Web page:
I appreciate your story and all of your detailed honesty! These are things that every mother/ couple should know, and not just new parents. Every child is different. I haven’t met your girls but from the pictures and videos you post I know 100% that the struggle you have is rewarding you ten fold with laughter, smiles, and new experiences daily.Keep up your amazing work. As your friend I find this post inspiring, as a simple reader, I find it helpful and encouraging. <3

    • kaylabee18 January 29, 2014 at 10:00 pm #

      Renee, I know replied in brief on Facebook, but I once again have to tell you how much this comments means to me. You are wonderful for sharing your experience because it makes me feel 1,000 times better — simply to know someone else has been through a struggle and come out on the other side. You are an awesome momma. And I hope my story not only helps experienced moms, like you, not feel so alone, but also helps new moms or moms-to-be prepare for what’s to come.

  6. Kelly January 30, 2014 at 9:57 pm #

    Good for you for being so determined! I promise it will pay off and get much much easier! Question for you, how did you know that you had thrush and how did you treat it? I experienced the exact same horrifically painful symptoms recently and just assumed that my daughter’s latch had changed due to possibly teething. I was so close to quitting and then one day it went back to being pain free and easy. I worry it will happen again though!

    • kaylabee18 January 30, 2014 at 10:09 pm #

      Hi Kelly, I figured it out sort of on my own. It started with some intense pain — burning and deep in my breast. I Googled “thrush” since I knew that was a possibility, especially given the girls had a month earlier, and I still wasn’t 100% sure. My nipple(s) didn’t exhibit the same characteristics described, save for an itty bitty piece of skin that was white (and came off after one of the girls unlatched … which caused a lot of pain). Anyway, I just assumed it was thrush and, instead of seeing the doctor, because I didn’t know whether to see my OB/GYN or my primary doc (which I don’t yet have — oops!), I looked up some home remedies. I marched to the store to get a topical antifungal cream (Lotrimin, Monistat, etc. all work, according to many people — I settled for Walmart brand Lotrimin, meant for treatment of athlete’s foot) and acidophilus, per a recommendation from my lactation consultant. I kicked it, then stopped using the cream and taking the pills, and it reared its ugly head again. This time, my nipple/the girls’ latch didn’t hurt as much, but my breast just throbbed after feedings. But, as soon as I started taking more probiotic and religiously applying the cream, I felt good again. So, I hope that helps!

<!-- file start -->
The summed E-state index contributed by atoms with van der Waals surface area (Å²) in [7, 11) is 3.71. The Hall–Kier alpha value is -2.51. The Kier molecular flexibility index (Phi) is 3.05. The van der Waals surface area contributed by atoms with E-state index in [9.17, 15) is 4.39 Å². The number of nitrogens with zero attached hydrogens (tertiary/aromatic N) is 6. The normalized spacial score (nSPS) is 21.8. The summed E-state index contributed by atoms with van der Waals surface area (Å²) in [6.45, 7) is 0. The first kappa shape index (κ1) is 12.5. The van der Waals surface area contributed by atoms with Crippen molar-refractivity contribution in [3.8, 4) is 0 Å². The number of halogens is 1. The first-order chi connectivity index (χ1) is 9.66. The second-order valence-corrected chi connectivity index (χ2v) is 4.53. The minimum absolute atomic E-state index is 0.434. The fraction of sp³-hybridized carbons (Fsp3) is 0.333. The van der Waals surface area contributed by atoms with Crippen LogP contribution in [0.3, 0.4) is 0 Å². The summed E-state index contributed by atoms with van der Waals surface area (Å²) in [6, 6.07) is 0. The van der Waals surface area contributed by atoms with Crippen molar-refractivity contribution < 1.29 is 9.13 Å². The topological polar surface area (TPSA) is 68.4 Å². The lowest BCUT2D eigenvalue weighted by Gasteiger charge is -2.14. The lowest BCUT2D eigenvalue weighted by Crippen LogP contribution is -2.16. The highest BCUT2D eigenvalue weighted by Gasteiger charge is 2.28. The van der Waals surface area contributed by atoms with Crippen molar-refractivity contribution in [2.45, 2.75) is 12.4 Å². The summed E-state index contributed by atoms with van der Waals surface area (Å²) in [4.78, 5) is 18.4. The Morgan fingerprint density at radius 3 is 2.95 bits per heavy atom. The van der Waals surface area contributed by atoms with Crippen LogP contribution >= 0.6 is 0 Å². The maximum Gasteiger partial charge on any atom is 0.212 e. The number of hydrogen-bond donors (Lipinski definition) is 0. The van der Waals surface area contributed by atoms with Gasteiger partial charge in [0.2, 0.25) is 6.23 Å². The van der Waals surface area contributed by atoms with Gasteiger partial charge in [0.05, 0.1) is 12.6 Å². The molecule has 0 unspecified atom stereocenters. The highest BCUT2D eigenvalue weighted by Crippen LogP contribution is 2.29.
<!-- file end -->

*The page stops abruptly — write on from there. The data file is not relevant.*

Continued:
• Kelly February 3, 2014 at 4:37 pm #

        Thank you soooo much! That is a huge help!! I thought it was happening again yesterday, but it turns out my daughter just got her first tooth! Finally haha she is almost 9 months old! And don’t worry about your girls getting teeth… that pain was minor and only during 1 feeding. Now that the tooth broke through, I don’t feel it at all.

  7. babylute2013 February 5, 2014 at 10:45 am #

    You are a wonder woman. Seriously. You have had so many struggles and complications. The fact that you have stayed strong and determined throughout the tough times is AMAZING. You are such a great mommy!!

    • kaylabee18 February 13, 2014 at 9:26 pm #

      Thanks, Katy. It’s little boosts of confidence like that one you just gave me that help make the difference.

  8. tepelbeschermer July 24, 2014 at 12:49 pm #

    Cool blog you have! Compliments. I just visited a site http://tepelbedekkers.nl. You might want to blog about their products? I have never seen such a bra’s and tepelbedekkers in my life.